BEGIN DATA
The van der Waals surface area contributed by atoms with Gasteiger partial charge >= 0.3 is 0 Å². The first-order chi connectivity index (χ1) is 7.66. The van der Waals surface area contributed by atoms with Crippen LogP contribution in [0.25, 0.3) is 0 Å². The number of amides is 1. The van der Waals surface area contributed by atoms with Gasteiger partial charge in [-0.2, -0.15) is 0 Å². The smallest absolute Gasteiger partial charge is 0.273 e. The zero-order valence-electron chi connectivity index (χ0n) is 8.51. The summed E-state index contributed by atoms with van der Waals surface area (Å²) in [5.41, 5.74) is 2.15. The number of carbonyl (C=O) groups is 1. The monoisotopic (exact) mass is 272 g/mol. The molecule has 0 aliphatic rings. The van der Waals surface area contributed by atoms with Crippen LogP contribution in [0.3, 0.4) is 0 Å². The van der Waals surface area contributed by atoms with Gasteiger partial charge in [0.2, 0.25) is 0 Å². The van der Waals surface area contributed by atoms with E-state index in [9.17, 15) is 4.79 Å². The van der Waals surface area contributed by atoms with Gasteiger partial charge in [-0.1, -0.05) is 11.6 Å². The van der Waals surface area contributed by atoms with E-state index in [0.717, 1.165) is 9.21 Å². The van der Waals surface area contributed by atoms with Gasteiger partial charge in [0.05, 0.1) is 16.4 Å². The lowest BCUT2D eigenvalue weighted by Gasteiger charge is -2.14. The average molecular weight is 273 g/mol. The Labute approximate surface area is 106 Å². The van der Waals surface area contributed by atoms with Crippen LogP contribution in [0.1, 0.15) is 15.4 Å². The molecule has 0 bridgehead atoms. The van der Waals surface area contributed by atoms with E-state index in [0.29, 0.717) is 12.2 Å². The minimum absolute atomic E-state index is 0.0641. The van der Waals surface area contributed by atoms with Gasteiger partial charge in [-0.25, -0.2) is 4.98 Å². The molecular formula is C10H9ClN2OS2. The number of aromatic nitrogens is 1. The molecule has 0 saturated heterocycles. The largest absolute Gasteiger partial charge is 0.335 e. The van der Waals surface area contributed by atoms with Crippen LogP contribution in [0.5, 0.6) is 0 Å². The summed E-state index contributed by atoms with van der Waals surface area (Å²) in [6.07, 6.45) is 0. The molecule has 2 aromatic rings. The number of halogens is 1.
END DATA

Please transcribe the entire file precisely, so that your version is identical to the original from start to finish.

The van der Waals surface area contributed by atoms with Gasteiger partial charge >= 0.3 is 0 Å². The first-order chi connectivity index (χ1) is 7.66. The van der Waals surface area contributed by atoms with Crippen LogP contribution in [0.25, 0.3) is 0 Å². The number of amides is 1. The van der Waals surface area contributed by atoms with Gasteiger partial charge in [-0.2, -0.15) is 0 Å². The smallest absolute Gasteiger partial charge is 0.273 e. The zero-order valence-electron chi connectivity index (χ0n) is 8.51. The summed E-state index contributed by atoms with van der Waals surface area (Å²) in [5.41, 5.74) is 2.15. The number of carbonyl (C=O) groups is 1. The monoisotopic (exact) mass is 272 g/mol. The molecule has 0 aliphatic rings. The van der Waals surface area contributed by atoms with Crippen LogP contribution in [0.3, 0.4) is 0 Å². The van der Waals surface area contributed by atoms with Gasteiger partial charge in [0.2, 0.25) is 0 Å². The van der Waals surface area contributed by atoms with E-state index in [9.17, 15) is 4.79 Å². The van der Waals surface area contributed by atoms with Gasteiger partial charge in [-0.1, -0.05) is 11.6 Å². The van der Waals surface area contributed by atoms with E-state index in [0.717, 1.165) is 9.21 Å². The van der Waals surface area contributed by atoms with Gasteiger partial charge in [0.05, 0.1) is 16.4 Å². The lowest BCUT2D eigenvalue weighted by Gasteiger charge is -2.14. The average molecular weight is 273 g/mol. The Labute approximate surface area is 106 Å². The van der Waals surface area contributed by atoms with Crippen LogP contribution in [0.1, 0.15) is 15.4 Å². The molecule has 0 bridgehead atoms. The van der Waals surface area contributed by atoms with E-state index in [0.29, 0.717) is 12.2 Å². The minimum absolute atomic E-state index is 0.0641. The van der Waals surface area contributed by atoms with Gasteiger partial charge in [-0.25, -0.2) is 4.98 Å². The molecular formula is C10H9ClN2OS2. The number of aromatic nitrogens is 1. The molecule has 0 saturated heterocycles. The largest absolute Gasteiger partial charge is 0.335 e. The van der Waals surface area contributed by atoms with Crippen LogP contribution in [0.5, 0.6) is 0 Å². The summed E-state index contributed by atoms with van der Waals surface area (Å²) in [6.07, 6.45) is 0. The molecule has 2 aromatic rings. The number of halogens is 1.